The usual complaint made at the time was of the heterosexual promiscuity of vagabonds. Similarly with apprentices. They—unlike vagabonds—were not an isolated group cut off from society; many of them came from relatively prosperous families. Few can have been so poverty-stricken as not to be able to afford prostitutes. Yet Dr. Burg asserts that “it is equally certain that all apprentices or even large numbers of them lacked the charm, purse, or inclination to satisfy their physical desires heterosexually. A portion of these became involved in homosexual liaisons as a matter of preference, others as a response to sexual deprivation.” If that is true, its truth has certainly not been demonstrated. In London, Dr. Burg continues, “homosexuality was more easily tolerated than in other sections of the country and apprentices were sufficiently numerous to exert a profound socializing effect on each other.” Again, this can no more be disproved that it can be proved. So Dr. Burg’s basic assumption, that pirates were recruited from social groups in which homosexual practices were already familiar, will not stand up—at any rate without much more evidence than he has yet produced.


This does not necessarily mean that Dr. Burg is wrong. If he had read a little more widely he might have found a better theory. Demographers insist that the average age of marriage until the later eighteenth century was between twenty-five and twenty-seven. (Historians are less confident that demographers’ basic—and indeed only—source, parish registers, is reliable enough to support the confident conclusions that are drawn from it, but that is another argument: parish registers are all that demographers have.) Anyone who reflects for a moment must ask himself what happened between the sexes before they reached the age of twenty-five or twenty-six. From puberty to age twenty-six is a long time, even if puberty came later in the seventeenth century than today, and for the poor was delayed by undernourishment.

Extramarital or premarital sex seems the obvious conclusion. But no satisfactory evidence has yet been produced for widespread knowledge of contraceptive practices that could prevent the birth of illegitimate children. Yet our leading authority on these matters, Dr. E.A. Wrigley, tells us with absolute conviction that when the age of marriage dropped by about three years in the later eighteenth century, and the proportion of potentially child-bearing unmarried women was reduced by half, the consequent increase in the illegitimacy ratio. Why had the illegitimacy rate been lower when couples had to wait so much longer before getting married?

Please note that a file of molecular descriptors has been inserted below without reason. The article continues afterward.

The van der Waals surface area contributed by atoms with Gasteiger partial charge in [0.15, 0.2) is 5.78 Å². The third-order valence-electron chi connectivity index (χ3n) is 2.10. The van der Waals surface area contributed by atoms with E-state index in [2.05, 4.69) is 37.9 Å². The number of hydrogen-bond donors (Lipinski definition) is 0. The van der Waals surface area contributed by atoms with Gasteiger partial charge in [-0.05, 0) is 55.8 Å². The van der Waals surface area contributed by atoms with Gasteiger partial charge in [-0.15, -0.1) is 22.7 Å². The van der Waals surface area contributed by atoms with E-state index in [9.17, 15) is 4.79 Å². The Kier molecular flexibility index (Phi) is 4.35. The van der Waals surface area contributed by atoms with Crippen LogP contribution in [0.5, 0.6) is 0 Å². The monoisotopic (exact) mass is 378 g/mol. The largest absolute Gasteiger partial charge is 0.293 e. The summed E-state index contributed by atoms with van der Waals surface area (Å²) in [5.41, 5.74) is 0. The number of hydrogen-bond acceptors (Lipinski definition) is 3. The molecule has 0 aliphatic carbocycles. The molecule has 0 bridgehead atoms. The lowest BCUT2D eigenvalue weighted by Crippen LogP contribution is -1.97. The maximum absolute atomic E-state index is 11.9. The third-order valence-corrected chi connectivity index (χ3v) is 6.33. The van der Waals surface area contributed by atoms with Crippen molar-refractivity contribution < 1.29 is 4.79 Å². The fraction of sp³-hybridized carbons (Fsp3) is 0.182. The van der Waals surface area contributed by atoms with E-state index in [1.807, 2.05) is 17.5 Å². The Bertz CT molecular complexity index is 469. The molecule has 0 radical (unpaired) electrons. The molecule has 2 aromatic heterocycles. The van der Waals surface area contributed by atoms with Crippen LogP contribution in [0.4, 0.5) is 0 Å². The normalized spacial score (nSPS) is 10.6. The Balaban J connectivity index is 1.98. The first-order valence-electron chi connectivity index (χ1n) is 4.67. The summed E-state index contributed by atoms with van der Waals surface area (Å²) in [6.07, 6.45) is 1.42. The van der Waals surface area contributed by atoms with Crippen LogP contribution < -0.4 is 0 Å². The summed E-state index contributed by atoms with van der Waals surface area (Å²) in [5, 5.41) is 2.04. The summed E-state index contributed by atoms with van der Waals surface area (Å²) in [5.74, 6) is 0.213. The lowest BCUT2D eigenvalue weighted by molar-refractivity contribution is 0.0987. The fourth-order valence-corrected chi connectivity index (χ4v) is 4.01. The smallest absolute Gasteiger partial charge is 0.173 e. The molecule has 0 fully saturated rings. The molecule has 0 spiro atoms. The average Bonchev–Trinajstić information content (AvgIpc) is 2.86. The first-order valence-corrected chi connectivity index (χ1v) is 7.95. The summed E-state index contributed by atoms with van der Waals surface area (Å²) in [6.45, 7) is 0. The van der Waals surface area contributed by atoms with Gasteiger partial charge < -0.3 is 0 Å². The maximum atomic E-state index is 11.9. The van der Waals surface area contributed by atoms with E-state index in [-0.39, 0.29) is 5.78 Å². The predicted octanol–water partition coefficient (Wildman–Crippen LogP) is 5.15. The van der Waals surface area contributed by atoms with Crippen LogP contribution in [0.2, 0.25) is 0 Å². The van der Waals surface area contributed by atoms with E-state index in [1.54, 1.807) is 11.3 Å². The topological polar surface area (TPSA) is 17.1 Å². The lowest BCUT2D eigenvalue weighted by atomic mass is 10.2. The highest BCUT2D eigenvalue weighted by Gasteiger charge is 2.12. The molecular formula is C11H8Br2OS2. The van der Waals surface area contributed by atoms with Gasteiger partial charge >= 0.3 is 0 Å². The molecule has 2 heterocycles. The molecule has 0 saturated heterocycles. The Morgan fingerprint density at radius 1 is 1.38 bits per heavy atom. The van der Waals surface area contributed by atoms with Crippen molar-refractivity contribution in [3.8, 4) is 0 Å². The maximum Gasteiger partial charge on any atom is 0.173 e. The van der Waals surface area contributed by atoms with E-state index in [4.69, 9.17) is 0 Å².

If Wrigley’s figures are reliable, men and women must have copulated less while waiting longer before marrying. So how did people cope before reaching the magic age of twenty-six? Infanticide could have been one answer, but demographers are firm that this did not occur on any significant scale. The alternatives appear to be mass sexual abstention, which is perhaps unlikely, or masturbation, isolated or mutual. But Burg’s speculations suggest further possibilities—buggery and bestiality as familiar practices in the countryside among English youths. This might have been worth investigating. I suspect that more evidence might be forthcoming for bestiality than for male homosexuality; but this is a guess. Dr. Burg in fact quotes a suggestive passage from John White’s The First Century of Scandalous, Malignant Priests (1643), in which the author’s disapproval in “the case of a minister who engaged in homosexual buggery eighteen times…was mitigated” by the reverend gentleman’s “expression of horror at fathering bastard children.” But this intriguing glimpse of buggery as a form of birth control is not followed up.

Another of Dr. Burg’s interesting but unproven claims is that in practice buggery was not regarded as a very serious offense. It was routinely denounced from the pulpit, but so were a multitude of other sins. The legal penalty was death, but very few men were in fact executed for it, and then there were usually other charges. Dr. Burg suggests that this must mean that buggery was a relatively acceptable practice arousing no particular horror, such as—he asserts—attached to homosexual practices in the nineteenth century. He may be right; but his case is certainly not established. It is based on fragmentary evidence, often tendentiously glossed (“If the story was accurate it indicates at first perusal that the mob was seriously offended by Holdbrook’s deed. This, however, need not have been the case…”).